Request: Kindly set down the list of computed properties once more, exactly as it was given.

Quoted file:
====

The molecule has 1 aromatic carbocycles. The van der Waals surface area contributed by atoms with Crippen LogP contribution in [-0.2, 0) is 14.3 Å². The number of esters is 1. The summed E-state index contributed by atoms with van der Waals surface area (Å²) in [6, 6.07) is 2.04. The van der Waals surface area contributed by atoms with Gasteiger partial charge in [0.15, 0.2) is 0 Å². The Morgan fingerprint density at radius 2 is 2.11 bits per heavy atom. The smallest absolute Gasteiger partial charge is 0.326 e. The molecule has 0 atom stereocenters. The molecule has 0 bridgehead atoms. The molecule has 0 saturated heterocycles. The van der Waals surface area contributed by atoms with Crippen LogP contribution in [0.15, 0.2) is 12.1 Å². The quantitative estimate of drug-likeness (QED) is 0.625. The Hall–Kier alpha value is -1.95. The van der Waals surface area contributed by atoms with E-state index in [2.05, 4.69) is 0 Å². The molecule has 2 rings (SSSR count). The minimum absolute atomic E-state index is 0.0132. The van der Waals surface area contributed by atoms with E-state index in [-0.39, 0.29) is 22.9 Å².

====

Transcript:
The molecule has 1 aromatic carbocycles. The van der Waals surface area contributed by atoms with Crippen LogP contribution in [-0.2, 0) is 14.3 Å². The number of esters is 1. The summed E-state index contributed by atoms with van der Waals surface area (Å²) in [6, 6.07) is 2.04. The van der Waals surface area contributed by atoms with Gasteiger partial charge in [0.15, 0.2) is 0 Å². The Morgan fingerprint density at radius 2 is 2.11 bits per heavy atom. The smallest absolute Gasteiger partial charge is 0.326 e. The molecule has 0 atom stereocenters. The molecule has 0 bridgehead atoms. The molecule has 0 saturated heterocycles. The van der Waals surface area contributed by atoms with Crippen LogP contribution in [0.15, 0.2) is 12.1 Å². The quantitative estimate of drug-likeness (QED) is 0.625. The Hall–Kier alpha value is -1.95. The van der Waals surface area contributed by atoms with E-state index in [2.05, 4.69) is 0 Å². The molecule has 2 rings (SSSR count). The minimum absolute atomic E-state index is 0.0132. The van der Waals surface area contributed by atoms with E-state index in [-0.39, 0.29) is 22.9 Å².